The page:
Hyundai Motor Co.’s latest ambition to build its first mass-production plant dedicated to electric vehicles has proved to be an “out-of-the-box” challenge for its in-house legal team.
The Seoul-based automaker—whose North American division is based in Fountain Valley—started construction last year on the manufacturing facility, known as the Metaplant, in Bryan County, Ga.
Hyundai Motor North America’s 44-person legal team played a large role in selecting the site for the 3,000-acre facility and jumped through several hoops to make the plan pencil, such as facilitating developing agreements with developers and government partners and obtaining environmental clearance to open the plant by early 2025.
A little “over a year from now, we’ll have a state-of-the-art plant in operation,” Chief Legal Officer Jason Erb told the Business Journal. “It’s nice to have the legal team be such a big part of that coming together.”
With Hyundai’s growing investment and presence in Georgia, the team has helped spark relationships with the surrounding community, including agreements with Georgia Southern University, Ogeechee Technical College and Georgia Institute of Technology to establish recruitment initiatives and research partnerships.
Erb considers Hyundai to be in a major growth phase.
He joined Hyundai in 2002, when the legal team was a much smaller department, but every bit as ambitious as it is today.
“The mission of the legal team is to try and support and enable the business to reach its goals,” he said.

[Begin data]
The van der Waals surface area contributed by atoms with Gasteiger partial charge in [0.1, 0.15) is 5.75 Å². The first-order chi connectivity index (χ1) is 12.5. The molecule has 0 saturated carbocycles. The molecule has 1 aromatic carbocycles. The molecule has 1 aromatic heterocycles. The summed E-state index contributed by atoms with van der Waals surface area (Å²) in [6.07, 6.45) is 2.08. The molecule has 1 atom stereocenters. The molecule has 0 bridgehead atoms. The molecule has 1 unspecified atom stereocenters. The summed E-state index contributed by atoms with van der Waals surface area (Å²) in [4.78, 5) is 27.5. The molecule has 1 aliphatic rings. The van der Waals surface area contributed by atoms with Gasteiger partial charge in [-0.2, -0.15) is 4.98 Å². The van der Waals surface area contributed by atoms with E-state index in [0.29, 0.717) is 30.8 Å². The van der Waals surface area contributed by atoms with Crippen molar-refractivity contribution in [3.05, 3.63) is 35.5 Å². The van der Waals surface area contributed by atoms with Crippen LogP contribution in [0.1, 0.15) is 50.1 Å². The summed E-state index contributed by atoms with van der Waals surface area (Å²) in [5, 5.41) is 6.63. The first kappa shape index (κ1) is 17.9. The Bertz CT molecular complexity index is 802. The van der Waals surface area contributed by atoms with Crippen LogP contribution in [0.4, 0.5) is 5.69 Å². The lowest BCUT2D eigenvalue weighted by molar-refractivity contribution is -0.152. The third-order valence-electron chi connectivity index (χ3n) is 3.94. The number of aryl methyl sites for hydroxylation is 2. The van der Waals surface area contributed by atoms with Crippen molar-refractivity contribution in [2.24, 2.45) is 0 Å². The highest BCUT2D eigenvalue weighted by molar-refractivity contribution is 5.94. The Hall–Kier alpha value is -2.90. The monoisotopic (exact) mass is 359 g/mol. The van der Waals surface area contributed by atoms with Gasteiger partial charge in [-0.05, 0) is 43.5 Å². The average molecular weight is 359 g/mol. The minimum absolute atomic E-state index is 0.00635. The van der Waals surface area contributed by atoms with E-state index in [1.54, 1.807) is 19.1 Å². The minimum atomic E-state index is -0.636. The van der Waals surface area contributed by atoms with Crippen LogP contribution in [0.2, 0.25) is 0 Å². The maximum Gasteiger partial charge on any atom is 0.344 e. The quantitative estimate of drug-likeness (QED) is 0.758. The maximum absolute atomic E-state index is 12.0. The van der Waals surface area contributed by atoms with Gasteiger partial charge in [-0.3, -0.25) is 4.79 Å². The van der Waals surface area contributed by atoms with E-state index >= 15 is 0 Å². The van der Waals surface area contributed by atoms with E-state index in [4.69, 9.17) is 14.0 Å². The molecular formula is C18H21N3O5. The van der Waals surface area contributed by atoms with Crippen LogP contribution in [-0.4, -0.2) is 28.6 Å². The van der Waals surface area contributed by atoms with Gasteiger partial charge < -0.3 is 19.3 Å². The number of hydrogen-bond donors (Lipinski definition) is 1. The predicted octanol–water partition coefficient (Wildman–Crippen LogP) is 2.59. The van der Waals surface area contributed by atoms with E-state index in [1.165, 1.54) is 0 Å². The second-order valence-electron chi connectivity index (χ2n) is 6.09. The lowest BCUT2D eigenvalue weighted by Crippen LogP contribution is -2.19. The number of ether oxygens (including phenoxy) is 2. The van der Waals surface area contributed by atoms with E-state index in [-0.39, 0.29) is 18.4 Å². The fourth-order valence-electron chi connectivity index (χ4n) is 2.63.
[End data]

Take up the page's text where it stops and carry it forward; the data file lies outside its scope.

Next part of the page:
That team was honored in the In-House Legal Team category at the Business Journal’s General Counsel Awards on Nov. 16 at the Irvine Marriott.
Be Quick, Be Nimble
There are eight main practice areas for the legal team, from class litigation and intellectual property (CLIP) to corporate transactions to risk management and compliance.
Senior Group Manager Karen Morao and her environmental team work to make sure Hyundai is on top of new rules and regulations when it comes to vehicle emissions. The group played a large part in developing the new Metaplant’s environmental strategies.
Looking outside the construction in Georgia, Hyundai’s international efforts have Wilfredo Hernandez, deputy general counsel, and his team currently negotiating with a distributor in Brazil to redesign the firm’s business model in that country.
The mindset of each department is focused on evolving sales and reaching the operational goals for the Hyundai company, Erb said, which includes Kia and Genesis Motors.
The current industry focus on electric vehicles is a top priority for many automakers, including Hyundai.
“The team has made a concerted effort to be a part of those electrification efforts,” Erb said.
“It’s been happening at a quick pace and we’re trying to be a nimble department that allows us to meet the client demands as they come up.”
An alliance between Hyundai and six other automakers, announced in July, will install at least 30,000 high-powered charge points in North America. Erb noted that one of his legal team members had flown out to Munich to help finalize terms of the joint venture.
The company also completed a transaction with Tesla Inc. (Nasdaq: TSLA) that allows any new and refreshed Hyundai EVs to access Tesla’s larger charging network by installing the more universal North American Charging Standard (NACS) ports.
The legal team will continue to have its hands busy in the coming year.
Erb said there are more details to work out in the most recent Amazon (Nasdaq: AMZN) partnership that permits the e-commerce site to launch online sales of Hyundai vehicles and allows the automaker to include the Alexa AI in upcoming cars.
Many members of the legal team attended the Los Angeles Auto Show where those features were announced.
The first half of next year will be busy with casework for the CLIP team, overseen by Assistant General Counsel J. Douglas Bishop.
With the “wave of theft of Hyundai and Kia vehicles” that have occurred this past year, the department is working on unique solutions, Erb said.